Can I Sue My Ex Husband For Financial Abuse
Financial Abuse During Divorce In Texas
There is an assumption that family violence is often just physical in nature. But physical violence is often accompanied by other types of abuse such as verbal, emotional, and sexual abuse. These forms of abuse are often used by the perpetrator to enforce coercive control over the victim.
In other words, the abuser is using manipulation, intimidation, and punishment to maintain power and control in the marriage. Most victims of this type of abuse end up losing all their power. Talk to a trusted attorney to learn more about financial abuse in divorce in Texas.
Definition Of Financial Abuse
Financial Abuse Divorce Settlement
Abusers use physical violence to show the survivor that there are painful consequences for noncompliance with the abuser’s wishes. Before they get violent they often use verbal abuse to warn survivors that there will be physical violence. But abusers also use verbal abuse to exploit the survivor’s insecurities, ruin their reputation, or threaten them with financial ruin.
Any emotional or psychological abuse directed at the survivor by the abuser is meant to diminish the survivor’s self-confidence and self-esteem. But they can also use this type of abuse to make the survivor feel that they are responsible for the abuse directed at them.
Financial abuse involves any action an abuser takes that is meant to rob a survivor of their ability to acquire, use or maintain economic resources. The abuser does this so that the survivor is no longer self-sufficient or financially independent. Some of these actions include:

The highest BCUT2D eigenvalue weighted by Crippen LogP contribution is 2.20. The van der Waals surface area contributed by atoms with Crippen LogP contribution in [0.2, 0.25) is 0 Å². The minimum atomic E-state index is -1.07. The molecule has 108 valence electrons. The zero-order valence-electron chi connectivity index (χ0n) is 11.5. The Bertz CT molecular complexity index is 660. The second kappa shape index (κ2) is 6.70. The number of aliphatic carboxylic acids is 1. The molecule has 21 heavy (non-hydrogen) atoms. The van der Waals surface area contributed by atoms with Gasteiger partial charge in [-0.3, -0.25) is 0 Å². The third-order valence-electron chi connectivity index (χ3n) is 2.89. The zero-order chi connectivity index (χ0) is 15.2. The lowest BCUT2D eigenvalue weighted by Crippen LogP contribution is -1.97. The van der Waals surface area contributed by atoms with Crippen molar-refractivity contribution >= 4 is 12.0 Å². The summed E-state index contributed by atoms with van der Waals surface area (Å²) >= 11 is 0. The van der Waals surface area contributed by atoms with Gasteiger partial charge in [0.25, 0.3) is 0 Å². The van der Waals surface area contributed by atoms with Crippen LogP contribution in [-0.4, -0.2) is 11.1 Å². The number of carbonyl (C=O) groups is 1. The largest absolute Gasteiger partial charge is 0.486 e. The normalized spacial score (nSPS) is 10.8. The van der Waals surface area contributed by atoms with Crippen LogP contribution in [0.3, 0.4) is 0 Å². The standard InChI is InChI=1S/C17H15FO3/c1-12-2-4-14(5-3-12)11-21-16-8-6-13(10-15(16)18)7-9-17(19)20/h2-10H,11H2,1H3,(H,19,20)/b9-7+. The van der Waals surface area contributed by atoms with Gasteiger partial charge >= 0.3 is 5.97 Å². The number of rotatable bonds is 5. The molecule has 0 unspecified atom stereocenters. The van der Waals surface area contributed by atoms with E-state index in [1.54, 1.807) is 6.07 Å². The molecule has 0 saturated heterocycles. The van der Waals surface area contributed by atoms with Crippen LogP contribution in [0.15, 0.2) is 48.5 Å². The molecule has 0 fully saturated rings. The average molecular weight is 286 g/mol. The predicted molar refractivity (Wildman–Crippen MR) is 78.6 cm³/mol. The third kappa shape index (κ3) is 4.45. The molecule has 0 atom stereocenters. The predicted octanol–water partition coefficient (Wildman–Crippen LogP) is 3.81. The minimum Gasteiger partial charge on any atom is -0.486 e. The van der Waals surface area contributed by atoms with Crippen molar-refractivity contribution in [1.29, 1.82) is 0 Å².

- Concealing financial information
- Limiting access to finances
As a result, survivors end up getting trapped in abusive relationships because they cannot use their finances to run away from that situation. Reputable studies have shown that the majority of survivors stay in abusive marriages because of economic reasons.
How To Identify Financial Abuse
How To Prove Financial Abuse In TX
Financial abuse is not often easy to identify because it can take a subtle form. But even if the abuser is using a subtle form of financial abuse, the abuser’s behavior will become more obvious as time goes by. Financial abuse can take the following forms:
- The abuser demands that the survivor resign from their job
- Abuser forces the survivor not to get professional training, get into college, or finish their education
- Frustrating every effort, the survivor makes to obtain or maintain employment
- Make sure the survivor has no access to financial information
- Forcing the survivor to deposit their paycheck in the abuser’s bank account and denying the survivor access to that account
- Only giving the survivor specific amounts of money when they ask for money and demanding that they produce receipts that show how they used the money
- Using the survivor’s credit card to make careless purchases that put the survivor in debt
- Refusing to pay for expenses necessary for the survival of the survivor and the children
- Not allowing the survivor to pay any house bills
- Lying that the survivor overspends the money given to them
- Monitoring the online spending of the survivor
- Making sure that the survivor cannot find marital assets
This kind of abuse can lead the judge to issue orders during the divorce process that give the survivor access to funds to pay their lawyer and to live on. It may also determine the judge’s decision on other matters in the divorce.